And they promote economic resiliency and empowerment.

The National Inquiry said social and economic marginalization is one of the four pathways for maintaining the violence that targets Indigenous women.

At the Resiliency Lodges we are blocking that pathway. We are running programs that are aimed at providing First Nations, Métis and Inuit women with knowledge they need to find employment or start their own businesses and to lift themselves and their families out of poverty.

We have already virtually facilitated more than 200 workshops, most of them based in Indigenous art expression, that provide healing and fellowship even as they teach the skills that can become sources of income.

And, although the Covid-19 pandemic has delayed our abilities to put the Resiliency Lodge into full effect in person, more than 5,000 Indigenous women have already taken part in these workshops which we are holding online and hundreds of others have benefitted from the Elder-led online services and supports.

That’s why the Lodges, which are based in part on a successful Indigenous model that has been established in Mexico, are central to our NWAC Action Plan and must be replicated across Canada.

However, you can see by looking at the plan, that they are not the only measure to address some of the 231 Calls for Justice that we have taken, or that we will take in the near future.

The plan shows the wide range of initiatives related to the missing and murdered women that we have on our agenda. For instance we are engaged in commemorative work, and promoting the art of young Indigenous women with the help of TikTok.

And you can see that we intend to run additional programs out of the new Social and Economic and Innovation Centre that NWAC will launch shortly in Gatineau, Quebec at 120 Promenade du Portage. It is located right across the street from the buildings that currently house the federal Department of Crown Relations and Indigenous Services. We hope the people who work in that department will visit our artisan boutique featuring arts and crafts made by Indigenous women from across Canada and the Americas and our café during their lunchbreaks. All proceeds from our social innovation model will be used to empower Indigenous women.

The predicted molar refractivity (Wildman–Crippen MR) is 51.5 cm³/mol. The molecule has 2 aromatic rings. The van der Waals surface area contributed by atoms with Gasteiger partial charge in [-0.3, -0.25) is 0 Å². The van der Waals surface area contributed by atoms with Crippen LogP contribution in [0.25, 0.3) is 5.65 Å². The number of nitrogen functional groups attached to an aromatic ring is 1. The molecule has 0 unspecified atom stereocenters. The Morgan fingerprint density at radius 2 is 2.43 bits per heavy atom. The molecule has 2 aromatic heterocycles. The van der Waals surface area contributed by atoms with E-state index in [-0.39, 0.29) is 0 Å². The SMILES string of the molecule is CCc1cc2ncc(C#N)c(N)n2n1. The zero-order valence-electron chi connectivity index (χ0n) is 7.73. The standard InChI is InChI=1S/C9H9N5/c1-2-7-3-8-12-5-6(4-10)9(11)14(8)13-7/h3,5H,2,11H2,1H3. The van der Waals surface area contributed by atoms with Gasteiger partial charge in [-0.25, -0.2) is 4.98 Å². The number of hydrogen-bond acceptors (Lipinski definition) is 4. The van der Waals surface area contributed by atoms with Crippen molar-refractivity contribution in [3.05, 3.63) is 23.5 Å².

We do want to maintain the good relationships that we have had with government over nearly five decades. We will need partners to do this work. But we also need our independence and we want to take the lead to develop programs by Indigenous women for Indigenous women.  We want to take steps towards self-determination as set out in UNDRIP and away from chronic dependency. We want and need transformative change and decolonization.

Our plan is costed out at $29 million per year. You can see that just $1 million is currently being funded.

We will be asking the federal government for some of that money. We will also be asking for funds from other levels of government, from non-governmental agencies, and from foundations and private donors.

These funds are necessary to get this work done.

This work will be done in partnership with families of victims, and also with our grassroots members and the provincial and territorial member associations of NWAC across the country.

This, as I said previously, is a plan that has been developed by Indigenous women for Indigenous women and will be actioned by Indigenous women.

It is not meant to supplant whatever the federal government, or other parties, intend to do. It is meant to complement their work, and to be complemented by their work.

We need everyone, every level of government, every Canadian, working with us and the Indigenous women of this country to end this violence.

And that work begins today because the cost doing nothing for even another day is just too great. We must protect the lives of Indigenous women, girls and gender-diverse people.

That is our legal and moral responsibility as Canadians.

We must end the genocide. Thank you.